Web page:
Villainous Examples: Voldemort, Thanos, Annie Wilkes in Misery.

Frenemies - these are the family members, friends, or peers who stand in the character’s way, usually believing they are in the right or that they are saving the main character from some kind of harm, either social or physical. Sometimes, frenemies turn into friends later on in a story and sometimes they turn into full antagonistic enemies. Peers who are also competitors can also fit into this category; they don’t really have anything against the MC, but they want to win the competition themselves.
Frenemy Examples: Professor X and Magneto from X-men, Woody and Buzz in Toy Story, and some of Hutch’s friends in C. Lee McKenzie’s Double Negative.

Romantic Frenemies - Most romances fit into the old literary conflict area of man vs. man, or actually Woman Versus Man. I’m not a romance expert, but the main character in a romance often fears losing her dreams or her true self if she gives into her love for the “antagonist” – who is actually an ally for life.
Examples: Christine Rain’s 13th Floor novella series and her Totem series.

All of our antagonists need to follow some reasonable set of “rules” within their worlds. If an antagonist isn’t believable, our readers get frustrated or bored. Even if we throw multiple antagonists in the way of our main characters to heighten tension, we need our antagonists to be realistic.

What notable antagonists have you encountered in fiction lately?

Monday, May 7, 2018

Publicity Mistakes that Ruin Book Launches


If you're an author you know writing the book is only part of your job these days. Promotion is a huge chunk of what you have to do. Here's some excellent tips from people in the know.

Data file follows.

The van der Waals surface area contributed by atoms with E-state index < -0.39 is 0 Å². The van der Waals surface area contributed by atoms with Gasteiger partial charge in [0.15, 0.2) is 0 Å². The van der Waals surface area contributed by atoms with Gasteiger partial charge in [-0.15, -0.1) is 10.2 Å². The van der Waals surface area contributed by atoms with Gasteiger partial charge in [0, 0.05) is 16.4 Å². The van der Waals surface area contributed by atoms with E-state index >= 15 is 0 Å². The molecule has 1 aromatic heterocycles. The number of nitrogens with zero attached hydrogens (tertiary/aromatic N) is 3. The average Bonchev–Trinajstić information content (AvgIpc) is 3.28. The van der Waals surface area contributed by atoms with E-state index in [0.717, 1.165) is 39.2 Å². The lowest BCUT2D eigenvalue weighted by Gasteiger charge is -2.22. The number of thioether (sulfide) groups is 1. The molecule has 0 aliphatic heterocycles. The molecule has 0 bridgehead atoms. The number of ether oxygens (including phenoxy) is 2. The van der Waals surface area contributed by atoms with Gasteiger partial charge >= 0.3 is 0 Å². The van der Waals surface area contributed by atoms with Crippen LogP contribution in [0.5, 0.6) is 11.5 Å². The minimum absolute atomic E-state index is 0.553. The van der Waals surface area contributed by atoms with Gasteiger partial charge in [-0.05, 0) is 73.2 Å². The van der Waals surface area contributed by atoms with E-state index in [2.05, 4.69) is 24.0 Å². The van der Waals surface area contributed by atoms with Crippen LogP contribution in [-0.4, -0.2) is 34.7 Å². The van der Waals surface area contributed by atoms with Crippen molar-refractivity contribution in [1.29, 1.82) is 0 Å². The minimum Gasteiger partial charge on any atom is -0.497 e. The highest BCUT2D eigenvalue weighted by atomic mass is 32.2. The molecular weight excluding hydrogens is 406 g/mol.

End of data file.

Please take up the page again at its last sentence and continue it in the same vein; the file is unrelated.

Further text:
Book publicity is one of the most frustrating things for authors both experienced and new. You can write an all-time great novel, design the best book cover in history, and get blurbs from JK Rowling and Barack Obama—but if you don’t publicize your book well enough, you won’t sell any copies.

The simple fact is that people have to know your book exists before they can buy it, and publicity is the best way to get fresh eyeballs on your book.

Unfortunately, there is a dearth of good information regarding book publicity available freely. As a result, we see many authors make the same book marketing mistakes over and over again—sabotaging their own campaigns and killing their book sales.

If you want to successfully market your book, you need to be aware of these three marketing mistakes authors of all levels make...

1. Avoiding Large Outlets 
A lot of authors limit themselves by not pitching to larger outlets and publications like The New York Times or NPR. After all, there are so many authors who send their books to those offices every day, what are the chances of getting a reviewer’s eyes on your book? 

While the odds are daunting, they are not impossible. Even self-published books with no professional publicity firm behind them have landed themselves an NYT book review. The key is to do your research:

  • Which editor should you be pitching?
  • How do they like to be pitched?
  • How can you put a spin on your pitch that they will like?